It was the best of times, it was the worst of times, it was the age of wisdom, it was the age of foolishness, it was the epoch of belief, it was the epoch of incredulity, it was the season of Light, it was the season of Darkness, it was the spring of hope, it was the winter of despair…
I was reminded of these opening words of Charles Dickens’ A Tale of Two Cities and its pairs of extremes by the way that the month of April will unfold as a month of extremes for us in our Christian devotion. April begins with Jesus raising his friend Lazarus from the dead (April 2), drawing the ire of religious authorities who decide that he must die. Then, the Jerusalem crowd’s Palm Sunday shouts of “Hosanna!” (April 9) quickly become “Crucify him!” as Holy Week builds toward Maundy Thursday (April 13, 6:30pm) and Good Friday (April 14, 6:30pm)--the painful extreme of the month, as the innocent Jesus is put to death on a cross.
But as quickly as the gravity of Jesus’ death hits us, we reach a joyous extreme--the celebration of Jesus’ resurrection on Easter morning (April 16 - breakfast at 7:30am, worship at 9:00). We rejoice in Jesus’ demonstrating that God is more powerful than anything...even death! After this, our celebration of the resurrection continues the rest of the month and beyond, as the Easter season lasts for seven Sundays. We will welcome several new members into the congregation at our Celebration of Discipleship on April 23, and round out the month with the beginning of a two-week sermon series explaining why we worship the way we do (April 30 & May 7).
So, we have a lot of extremes this month, but that is just a fact of Christian life. There is no Easter without Good Friday, no empty tomb without an occupied cross, no resurrection without death. Likewise, there is no joy without suffering--we must experience both to establish the contrast between the two. I love that our Lutheran heritage helps us remember and live out these truths, both in the shape of our worship and in our persistent faith in God's grace and forgiveness. Only God can make the cross--the ancient Roman instrument of death--into the symbol of new life for the whole world, pain and defeat walking side by side with renewal and victory.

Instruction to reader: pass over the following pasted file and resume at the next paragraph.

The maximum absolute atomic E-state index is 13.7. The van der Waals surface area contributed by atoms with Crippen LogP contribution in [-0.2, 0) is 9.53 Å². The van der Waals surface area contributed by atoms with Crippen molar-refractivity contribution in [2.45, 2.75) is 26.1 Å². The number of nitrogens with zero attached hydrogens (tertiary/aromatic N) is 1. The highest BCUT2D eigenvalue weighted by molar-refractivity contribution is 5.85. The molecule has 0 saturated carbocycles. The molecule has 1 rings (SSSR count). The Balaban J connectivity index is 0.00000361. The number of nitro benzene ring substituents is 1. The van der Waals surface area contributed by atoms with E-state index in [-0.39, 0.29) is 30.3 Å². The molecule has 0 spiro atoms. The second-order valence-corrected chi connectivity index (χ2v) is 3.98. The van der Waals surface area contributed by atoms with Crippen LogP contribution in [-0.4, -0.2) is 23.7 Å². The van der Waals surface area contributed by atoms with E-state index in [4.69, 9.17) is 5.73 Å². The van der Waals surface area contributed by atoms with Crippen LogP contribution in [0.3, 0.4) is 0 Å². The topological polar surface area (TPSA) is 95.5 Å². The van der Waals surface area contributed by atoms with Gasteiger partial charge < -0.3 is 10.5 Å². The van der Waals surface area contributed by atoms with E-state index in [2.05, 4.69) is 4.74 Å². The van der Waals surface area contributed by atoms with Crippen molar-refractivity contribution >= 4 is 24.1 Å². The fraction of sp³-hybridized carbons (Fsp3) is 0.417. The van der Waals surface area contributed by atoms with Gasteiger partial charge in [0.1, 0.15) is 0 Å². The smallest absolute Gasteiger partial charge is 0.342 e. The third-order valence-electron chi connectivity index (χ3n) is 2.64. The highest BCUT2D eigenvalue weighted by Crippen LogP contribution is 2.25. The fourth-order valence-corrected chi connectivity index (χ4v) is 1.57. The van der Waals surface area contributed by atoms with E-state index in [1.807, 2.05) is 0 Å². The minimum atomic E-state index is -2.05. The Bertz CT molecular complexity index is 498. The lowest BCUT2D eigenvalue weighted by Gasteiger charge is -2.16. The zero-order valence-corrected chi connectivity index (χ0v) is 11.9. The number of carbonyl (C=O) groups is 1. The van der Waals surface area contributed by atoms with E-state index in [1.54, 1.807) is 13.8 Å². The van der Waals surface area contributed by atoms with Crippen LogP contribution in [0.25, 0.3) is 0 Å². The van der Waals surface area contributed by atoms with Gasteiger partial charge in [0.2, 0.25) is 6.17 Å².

God calls us to the cross to ponder the mystery of faith--that Christ has died, Christ is risen, and Christ will come again. This is the mystery that is revealed to us, little by little, each day as we follow Jesus. And it is in this holy time of the year that the Holy Spirit most powerfully invites us to consider all that Jesus has done for us and for the world. Let us set out together on a journey toward the cross, trusting in our crucified Lord’s strength and looking always with abundant hope on the empty tomb, for Christ is risen!
Pastor Micah Garnett has been our Pastor since July 2016. He grew up in York, PA and graduated from the Lutheran Theological Seminary at Gettysburg in 2011. He enjoys worship, working with social services in Fulton County, writing hymns, and cycling.